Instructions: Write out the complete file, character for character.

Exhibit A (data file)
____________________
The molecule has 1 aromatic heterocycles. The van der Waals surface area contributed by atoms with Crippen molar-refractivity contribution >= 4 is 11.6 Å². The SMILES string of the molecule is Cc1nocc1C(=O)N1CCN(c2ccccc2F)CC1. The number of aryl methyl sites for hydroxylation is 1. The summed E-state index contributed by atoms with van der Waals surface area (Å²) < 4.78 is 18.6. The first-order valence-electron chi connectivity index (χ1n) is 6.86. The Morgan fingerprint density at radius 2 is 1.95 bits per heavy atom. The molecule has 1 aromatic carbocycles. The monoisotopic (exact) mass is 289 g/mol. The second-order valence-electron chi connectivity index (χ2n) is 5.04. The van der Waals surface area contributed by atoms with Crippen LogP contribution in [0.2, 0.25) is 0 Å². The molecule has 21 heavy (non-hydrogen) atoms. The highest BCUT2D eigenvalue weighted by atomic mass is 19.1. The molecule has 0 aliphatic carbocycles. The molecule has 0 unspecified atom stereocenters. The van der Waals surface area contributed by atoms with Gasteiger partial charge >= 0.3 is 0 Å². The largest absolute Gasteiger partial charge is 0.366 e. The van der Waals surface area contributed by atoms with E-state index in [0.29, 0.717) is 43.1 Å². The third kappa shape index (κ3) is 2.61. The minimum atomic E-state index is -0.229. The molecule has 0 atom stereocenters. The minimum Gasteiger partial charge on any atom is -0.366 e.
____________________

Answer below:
The molecule has 1 aromatic heterocycles. The van der Waals surface area contributed by atoms with Crippen molar-refractivity contribution >= 4 is 11.6 Å². The SMILES string of the molecule is Cc1nocc1C(=O)N1CCN(c2ccccc2F)CC1. The number of aryl methyl sites for hydroxylation is 1. The summed E-state index contributed by atoms with van der Waals surface area (Å²) < 4.78 is 18.6. The first-order valence-electron chi connectivity index (χ1n) is 6.86. The Morgan fingerprint density at radius 2 is 1.95 bits per heavy atom. The molecule has 1 aromatic carbocycles. The monoisotopic (exact) mass is 289 g/mol. The second-order valence-electron chi connectivity index (χ2n) is 5.04. The van der Waals surface area contributed by atoms with Crippen LogP contribution in [0.2, 0.25) is 0 Å². The molecule has 21 heavy (non-hydrogen) atoms. The highest BCUT2D eigenvalue weighted by atomic mass is 19.1. The molecule has 0 aliphatic carbocycles. The molecule has 0 unspecified atom stereocenters. The van der Waals surface area contributed by atoms with Gasteiger partial charge >= 0.3 is 0 Å². The largest absolute Gasteiger partial charge is 0.366 e. The van der Waals surface area contributed by atoms with E-state index in [0.29, 0.717) is 43.1 Å². The third kappa shape index (κ3) is 2.61. The minimum atomic E-state index is -0.229. The molecule has 0 atom stereocenters. The minimum Gasteiger partial charge on any atom is -0.366 e.